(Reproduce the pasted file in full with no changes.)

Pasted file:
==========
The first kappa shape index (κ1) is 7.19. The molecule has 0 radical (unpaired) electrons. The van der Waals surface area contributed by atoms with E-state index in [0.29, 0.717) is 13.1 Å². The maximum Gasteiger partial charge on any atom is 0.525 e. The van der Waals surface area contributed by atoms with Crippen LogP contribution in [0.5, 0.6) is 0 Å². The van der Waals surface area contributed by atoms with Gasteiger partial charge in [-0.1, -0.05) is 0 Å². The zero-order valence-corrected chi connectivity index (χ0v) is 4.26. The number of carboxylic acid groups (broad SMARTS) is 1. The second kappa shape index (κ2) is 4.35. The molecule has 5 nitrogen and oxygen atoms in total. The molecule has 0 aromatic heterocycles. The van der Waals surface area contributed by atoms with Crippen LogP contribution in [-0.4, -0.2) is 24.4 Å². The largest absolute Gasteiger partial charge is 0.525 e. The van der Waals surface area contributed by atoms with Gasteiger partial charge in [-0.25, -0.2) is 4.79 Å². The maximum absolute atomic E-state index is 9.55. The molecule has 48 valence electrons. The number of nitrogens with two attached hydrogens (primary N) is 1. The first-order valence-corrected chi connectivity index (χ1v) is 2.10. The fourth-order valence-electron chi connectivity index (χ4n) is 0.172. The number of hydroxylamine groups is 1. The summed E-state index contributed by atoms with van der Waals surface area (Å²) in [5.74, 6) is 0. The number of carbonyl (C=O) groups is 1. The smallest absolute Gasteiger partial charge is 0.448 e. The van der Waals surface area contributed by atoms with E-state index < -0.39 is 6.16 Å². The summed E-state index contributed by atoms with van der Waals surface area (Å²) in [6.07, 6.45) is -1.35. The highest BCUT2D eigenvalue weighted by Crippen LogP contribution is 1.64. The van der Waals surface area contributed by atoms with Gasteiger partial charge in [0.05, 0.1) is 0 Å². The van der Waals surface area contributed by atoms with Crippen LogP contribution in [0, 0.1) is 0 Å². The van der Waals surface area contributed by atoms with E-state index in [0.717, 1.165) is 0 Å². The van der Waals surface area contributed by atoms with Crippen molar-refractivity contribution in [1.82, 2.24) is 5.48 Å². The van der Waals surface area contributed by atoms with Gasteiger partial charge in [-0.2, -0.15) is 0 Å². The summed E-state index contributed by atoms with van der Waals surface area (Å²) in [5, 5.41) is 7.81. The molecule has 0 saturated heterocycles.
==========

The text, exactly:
The first kappa shape index (κ1) is 7.19. The molecule has 0 radical (unpaired) electrons. The van der Waals surface area contributed by atoms with E-state index in [0.29, 0.717) is 13.1 Å². The maximum Gasteiger partial charge on any atom is 0.525 e. The van der Waals surface area contributed by atoms with Crippen LogP contribution in [0.5, 0.6) is 0 Å². The van der Waals surface area contributed by atoms with Gasteiger partial charge in [-0.1, -0.05) is 0 Å². The zero-order valence-corrected chi connectivity index (χ0v) is 4.26. The number of carboxylic acid groups (broad SMARTS) is 1. The second kappa shape index (κ2) is 4.35. The molecule has 5 nitrogen and oxygen atoms in total. The molecule has 0 aromatic heterocycles. The van der Waals surface area contributed by atoms with Crippen LogP contribution in [-0.4, -0.2) is 24.4 Å². The largest absolute Gasteiger partial charge is 0.525 e. The van der Waals surface area contributed by atoms with Gasteiger partial charge in [-0.25, -0.2) is 4.79 Å². The maximum absolute atomic E-state index is 9.55. The molecule has 48 valence electrons. The number of nitrogens with two attached hydrogens (primary N) is 1. The first-order valence-corrected chi connectivity index (χ1v) is 2.10. The fourth-order valence-electron chi connectivity index (χ4n) is 0.172. The number of hydroxylamine groups is 1. The summed E-state index contributed by atoms with van der Waals surface area (Å²) in [5.74, 6) is 0. The number of carbonyl (C=O) groups is 1. The smallest absolute Gasteiger partial charge is 0.448 e. The van der Waals surface area contributed by atoms with E-state index < -0.39 is 6.16 Å². The summed E-state index contributed by atoms with van der Waals surface area (Å²) in [6.07, 6.45) is -1.35. The highest BCUT2D eigenvalue weighted by Crippen LogP contribution is 1.64. The van der Waals surface area contributed by atoms with Gasteiger partial charge in [0.05, 0.1) is 0 Å². The van der Waals surface area contributed by atoms with Crippen LogP contribution in [0, 0.1) is 0 Å². The van der Waals surface area contributed by atoms with E-state index in [0.717, 1.165) is 0 Å². The van der Waals surface area contributed by atoms with Crippen molar-refractivity contribution in [1.82, 2.24) is 5.48 Å². The van der Waals surface area contributed by atoms with Gasteiger partial charge in [-0.2, -0.15) is 0 Å². The summed E-state index contributed by atoms with van der Waals surface area (Å²) in [5, 5.41) is 7.81. The molecule has 0 saturated heterocycles.